Custody and the best interests of the child are difficult judgements, and they go way beyond the battle of the sexes. A universal "truth" has now been established that it is always fathers who are left out in the cold by manipulative mothers seeking to destroy their relationships with their children whilst emptying their pockets - often as revenge for the man seeking to go elsewhere. Another righteous belief is that divorced parents must be friends, and the third, growing fast, is that the only fair way is to split the lives of the children down the middle, with the offspring spending half their time with each parent.
Mothers leave too, of course, and women initiate divorces more than men do. The mothers whose children are looked after by the father believe that they too have an absolute right to be regarded as "equal" parents and are forever complaining about what victims they are of an unfair world. Some departed parents are indeed denied fair access, and in too many cases there is an expectation of automatic alimony even if the caring parent can or does work. As it happens, I never asked for any maintenance for myself from my ex-husband - that is my kind of feminism. But we all know what caring mothers have had to go through to get pathetically small amounts of money from their spouses, and the lies that are told about incomes and bank balances to reduce the cash they should produce for their own children.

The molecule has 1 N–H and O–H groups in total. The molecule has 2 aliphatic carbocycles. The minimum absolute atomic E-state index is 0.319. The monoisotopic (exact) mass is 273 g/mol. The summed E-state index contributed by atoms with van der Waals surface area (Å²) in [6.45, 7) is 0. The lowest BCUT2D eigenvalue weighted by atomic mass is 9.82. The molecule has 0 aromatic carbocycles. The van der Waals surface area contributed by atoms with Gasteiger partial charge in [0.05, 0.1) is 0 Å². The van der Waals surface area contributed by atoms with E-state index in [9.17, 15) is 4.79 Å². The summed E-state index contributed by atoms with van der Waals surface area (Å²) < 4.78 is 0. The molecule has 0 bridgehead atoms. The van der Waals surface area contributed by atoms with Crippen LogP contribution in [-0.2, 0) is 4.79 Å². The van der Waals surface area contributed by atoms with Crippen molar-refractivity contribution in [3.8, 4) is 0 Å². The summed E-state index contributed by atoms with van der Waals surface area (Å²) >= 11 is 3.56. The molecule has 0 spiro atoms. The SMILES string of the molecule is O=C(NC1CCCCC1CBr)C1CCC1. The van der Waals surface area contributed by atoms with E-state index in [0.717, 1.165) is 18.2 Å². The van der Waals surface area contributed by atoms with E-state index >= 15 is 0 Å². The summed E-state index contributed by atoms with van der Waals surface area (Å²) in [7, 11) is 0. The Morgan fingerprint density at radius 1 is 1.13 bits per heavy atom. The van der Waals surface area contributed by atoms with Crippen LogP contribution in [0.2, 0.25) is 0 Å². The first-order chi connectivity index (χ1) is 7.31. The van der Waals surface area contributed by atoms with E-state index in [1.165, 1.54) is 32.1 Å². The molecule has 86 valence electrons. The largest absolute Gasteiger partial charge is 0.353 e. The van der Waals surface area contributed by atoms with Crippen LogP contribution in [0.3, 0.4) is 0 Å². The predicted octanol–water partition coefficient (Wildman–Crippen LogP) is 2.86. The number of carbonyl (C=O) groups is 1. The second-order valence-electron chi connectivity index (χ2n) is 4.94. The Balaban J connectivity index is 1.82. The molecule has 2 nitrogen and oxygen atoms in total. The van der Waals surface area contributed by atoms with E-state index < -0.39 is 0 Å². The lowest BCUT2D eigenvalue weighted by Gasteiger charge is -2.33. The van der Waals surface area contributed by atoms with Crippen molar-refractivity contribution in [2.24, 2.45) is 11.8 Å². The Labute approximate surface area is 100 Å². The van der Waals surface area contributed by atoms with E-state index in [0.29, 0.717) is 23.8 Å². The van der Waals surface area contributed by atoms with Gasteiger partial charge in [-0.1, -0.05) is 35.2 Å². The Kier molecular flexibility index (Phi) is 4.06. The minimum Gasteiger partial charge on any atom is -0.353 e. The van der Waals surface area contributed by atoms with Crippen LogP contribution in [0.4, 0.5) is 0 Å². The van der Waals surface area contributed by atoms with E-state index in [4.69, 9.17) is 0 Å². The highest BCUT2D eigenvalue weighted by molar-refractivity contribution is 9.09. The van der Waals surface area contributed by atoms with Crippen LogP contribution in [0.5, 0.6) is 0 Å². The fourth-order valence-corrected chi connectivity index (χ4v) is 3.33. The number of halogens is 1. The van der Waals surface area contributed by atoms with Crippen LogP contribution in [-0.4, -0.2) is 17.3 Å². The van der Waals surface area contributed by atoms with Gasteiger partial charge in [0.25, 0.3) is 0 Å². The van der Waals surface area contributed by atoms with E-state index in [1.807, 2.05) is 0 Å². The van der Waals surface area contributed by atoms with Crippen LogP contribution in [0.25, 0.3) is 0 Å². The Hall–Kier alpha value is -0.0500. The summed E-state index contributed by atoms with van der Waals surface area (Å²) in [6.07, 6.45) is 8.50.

Manipulation happens on the other side too. Parents who have new lovers want their old children to agree that their mother/father was unworthy and that it is much more wonderful on the other side. I have a treasured fax from my own dear departed to his son going through wild adolescence days (which the father never had to cope with) in which he goes through all my defects and then reassures my son that one day he too will escape. There are people who can be friends after divorce, but to insist that this is the only way is emotional blackmail.
New research by Carol Smart at the Centre for Research on Family, Kinship and Childhood in the University of Leeds found that a large number of children hate the fifty-fifty lifestyle. They feel like possessions and they are not. As the writer Angela Phillips points out, they not houses. And the best interests of the child are sometimes genuinely in conflict with the "rights" of the absent parent, who must surely learn to give way.
Parenting is not a right but an obligation for life, a duty which we take on in the west as a choice. I hope that our children will learn that as adults they too have obligations to us, the parents. Banging on the doors of courts barking for more rights over children's lives and complaining incessantly about parental inconveniences shows that we are still unable to see that our own self-gratification has to take a back seat if we are to be the good parents we think we are. That is what our children need and deserve.Reuse content